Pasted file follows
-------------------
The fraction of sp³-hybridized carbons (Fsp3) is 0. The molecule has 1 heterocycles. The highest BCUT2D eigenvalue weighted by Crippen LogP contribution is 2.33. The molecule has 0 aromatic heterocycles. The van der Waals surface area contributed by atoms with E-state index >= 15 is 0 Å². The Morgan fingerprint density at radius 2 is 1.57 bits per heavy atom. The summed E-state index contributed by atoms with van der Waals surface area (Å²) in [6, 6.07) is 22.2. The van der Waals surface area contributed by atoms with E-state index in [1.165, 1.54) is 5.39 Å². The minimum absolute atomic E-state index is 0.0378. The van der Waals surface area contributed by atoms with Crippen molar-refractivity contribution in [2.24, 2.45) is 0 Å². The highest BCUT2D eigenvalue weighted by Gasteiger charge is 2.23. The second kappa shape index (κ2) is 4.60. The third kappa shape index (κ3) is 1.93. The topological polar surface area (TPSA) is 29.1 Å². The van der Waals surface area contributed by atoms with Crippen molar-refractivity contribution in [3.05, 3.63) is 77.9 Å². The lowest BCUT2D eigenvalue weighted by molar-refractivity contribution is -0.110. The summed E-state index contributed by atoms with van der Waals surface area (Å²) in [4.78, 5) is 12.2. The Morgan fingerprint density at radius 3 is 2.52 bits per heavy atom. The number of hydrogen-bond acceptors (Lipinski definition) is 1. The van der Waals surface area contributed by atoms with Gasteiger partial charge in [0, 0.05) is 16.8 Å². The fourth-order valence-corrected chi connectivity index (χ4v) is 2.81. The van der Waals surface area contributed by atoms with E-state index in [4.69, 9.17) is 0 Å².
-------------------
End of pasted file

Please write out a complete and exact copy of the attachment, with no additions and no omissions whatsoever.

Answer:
The fraction of sp³-hybridized carbons (Fsp3) is 0. The molecule has 1 heterocycles. The highest BCUT2D eigenvalue weighted by Crippen LogP contribution is 2.33. The molecule has 0 aromatic heterocycles. The van der Waals surface area contributed by atoms with E-state index >= 15 is 0 Å². The Morgan fingerprint density at radius 2 is 1.57 bits per heavy atom. The summed E-state index contributed by atoms with van der Waals surface area (Å²) in [6, 6.07) is 22.2. The van der Waals surface area contributed by atoms with E-state index in [1.165, 1.54) is 5.39 Å². The minimum absolute atomic E-state index is 0.0378. The van der Waals surface area contributed by atoms with Crippen molar-refractivity contribution in [2.24, 2.45) is 0 Å². The highest BCUT2D eigenvalue weighted by Gasteiger charge is 2.23. The second kappa shape index (κ2) is 4.60. The third kappa shape index (κ3) is 1.93. The topological polar surface area (TPSA) is 29.1 Å². The van der Waals surface area contributed by atoms with Crippen molar-refractivity contribution in [3.05, 3.63) is 77.9 Å². The lowest BCUT2D eigenvalue weighted by molar-refractivity contribution is -0.110. The summed E-state index contributed by atoms with van der Waals surface area (Å²) in [4.78, 5) is 12.2. The Morgan fingerprint density at radius 3 is 2.52 bits per heavy atom. The number of hydrogen-bond acceptors (Lipinski definition) is 1. The van der Waals surface area contributed by atoms with Gasteiger partial charge in [0, 0.05) is 16.8 Å². The fourth-order valence-corrected chi connectivity index (χ4v) is 2.81. The van der Waals surface area contributed by atoms with E-state index in [4.69, 9.17) is 0 Å².